One of our cats went weeks without a proper name, so we're in no rush here. And we are wide open to suggestion - sometimes when you're so close to something the obvious doesn't occur to you.

We've compiled a list of potential names based on what he's really like - big, lumbering, sweet, goofy, affectionate, and inadvertently destructive.

Havoc (Cry havoc, and let slip the dogs of war. We find this hilarious.)
Gamra (friend to people but destroys their stuff)
Shiva (Male god of benevolent destruction. But common usage is now female.)
Juggernaut ('Nuff said.)
Janus (A god of doorways... but he's not really a "guard" dog other than as a visual deterrent. He's more of a "come on in, I'll show you where we keep the jewelry" dog.)
Kona (Epic challenge. Massive scale. Requires a lot of training.)

Soooo... whatcha think?

It's a Boy!

We are proud to announce the adoption of 11 month old (and soon-to-be-renamed) Jazz into our furry family!

We were lucky to get copies of every single record about him (a rare luxury in rescue) and I read the shelter personality tests with great interest. His transformation from the rough, unruly pup turned into the shelter to where he is now is nothing short of amazing and is a clear testament to the value of shelters and rescues working together. The shelter staff saw his potential in spite of the ridiculous behavior his original owners created, got him in with the rescue and their skilled volunteers (special kudos to his amazing foster dad) immediately started reshaping this diamond-in-the-ruff into the stellar dog he will eventually be.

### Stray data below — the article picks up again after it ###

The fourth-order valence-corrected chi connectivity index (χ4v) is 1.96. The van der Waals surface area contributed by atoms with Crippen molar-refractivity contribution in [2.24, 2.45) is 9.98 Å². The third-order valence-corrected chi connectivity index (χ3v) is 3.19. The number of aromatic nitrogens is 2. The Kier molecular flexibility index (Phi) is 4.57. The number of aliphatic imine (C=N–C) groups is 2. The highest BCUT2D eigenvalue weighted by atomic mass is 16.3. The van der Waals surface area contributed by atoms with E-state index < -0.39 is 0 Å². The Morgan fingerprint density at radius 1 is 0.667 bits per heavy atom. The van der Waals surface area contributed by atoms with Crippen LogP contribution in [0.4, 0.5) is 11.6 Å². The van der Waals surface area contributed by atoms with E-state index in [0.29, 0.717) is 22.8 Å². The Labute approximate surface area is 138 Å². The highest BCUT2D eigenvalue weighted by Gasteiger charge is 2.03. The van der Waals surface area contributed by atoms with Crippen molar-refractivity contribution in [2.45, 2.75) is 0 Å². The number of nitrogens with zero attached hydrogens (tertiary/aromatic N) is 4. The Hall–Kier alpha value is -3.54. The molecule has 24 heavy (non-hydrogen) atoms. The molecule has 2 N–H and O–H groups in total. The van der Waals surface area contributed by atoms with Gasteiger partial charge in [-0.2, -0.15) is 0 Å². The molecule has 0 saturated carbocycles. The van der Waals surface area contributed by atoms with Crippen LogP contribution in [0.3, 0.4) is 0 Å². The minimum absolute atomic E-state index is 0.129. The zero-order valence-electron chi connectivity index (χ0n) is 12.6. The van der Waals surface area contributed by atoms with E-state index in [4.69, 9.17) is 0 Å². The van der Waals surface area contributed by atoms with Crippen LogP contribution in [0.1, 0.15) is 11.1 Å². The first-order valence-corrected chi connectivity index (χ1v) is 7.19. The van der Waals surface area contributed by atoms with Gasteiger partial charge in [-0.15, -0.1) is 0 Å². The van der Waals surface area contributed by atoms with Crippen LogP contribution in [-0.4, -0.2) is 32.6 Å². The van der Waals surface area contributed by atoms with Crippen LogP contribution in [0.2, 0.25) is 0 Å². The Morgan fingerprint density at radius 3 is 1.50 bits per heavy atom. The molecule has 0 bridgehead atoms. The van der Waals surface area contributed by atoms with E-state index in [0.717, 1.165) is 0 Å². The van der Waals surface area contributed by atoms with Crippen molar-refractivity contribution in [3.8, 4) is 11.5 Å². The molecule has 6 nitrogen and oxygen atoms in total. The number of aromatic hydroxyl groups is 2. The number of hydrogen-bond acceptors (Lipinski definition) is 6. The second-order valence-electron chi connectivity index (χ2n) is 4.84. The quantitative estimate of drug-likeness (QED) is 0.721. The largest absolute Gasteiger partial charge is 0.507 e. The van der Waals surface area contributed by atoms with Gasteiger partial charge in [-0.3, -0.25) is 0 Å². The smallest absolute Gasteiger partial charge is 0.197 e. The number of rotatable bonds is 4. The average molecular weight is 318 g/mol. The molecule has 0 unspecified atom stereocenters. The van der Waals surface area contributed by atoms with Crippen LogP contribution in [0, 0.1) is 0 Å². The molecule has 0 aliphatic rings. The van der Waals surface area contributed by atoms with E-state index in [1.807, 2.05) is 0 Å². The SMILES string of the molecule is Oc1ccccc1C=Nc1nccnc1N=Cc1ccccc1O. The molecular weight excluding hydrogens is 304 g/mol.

He's got a long way to go to perfect his manners and to learn not to bowl people over with his enthusiastic affection, but he's incredibly smart (less than 24 hours before he learned to open my husband's office door) and we are thrilled to have the honor of raising this special dog.

Saturday, October 28, 2006

Thursday, October 26, 2006

Questions for the Girls

I've got a couple of questions that I have a feeling are the type of thing - like the fancy parts going numb on the bike - that nobody talks about. But I have no shame so I'm putting it out there because inquiring minds want to know.

1) Is it normal to go from 'I could run forever' (after 30 minutes) to 'I'm going to die if I run one more step' (after 6 minutes) in two days and is it because of the PMS?

2) What the hell is up with my nipples burning like they're on fire? I learned about this after crossing the 30 minute run threshold last week. Not something I want to experience again if I can help it.

Wednesday, October 25, 2006

Warming Up to Cold Running

Thanks to everyone who gave me such great advice about cold weather running gear - I went shopping today and bought a base layer and running gloves. I LOVE getting new training stuff!!

I found a killer Under-Armour base, but of the gazillion types and colors there not a one had the thumbholes I really wanted. I agonized over it because I really loved the feel of the Under-Armour fabric, but I ended up with a very similar Nike one with holes. I dig thumbholes.

I also found an impressive selection of cold running pants that (gasp) would fit me except for the fact that they're all cut for Amazons. Seriously - do apparel manufacturers think all women are 5' 11"?

The only gloves I could find at that store were for snowboarding type sports, so my next stop was the dinky local running store where I found the perfect pair. My ulterior motive for going there was to get the scoop on the Thanksgiving 5K I decided to sign up for.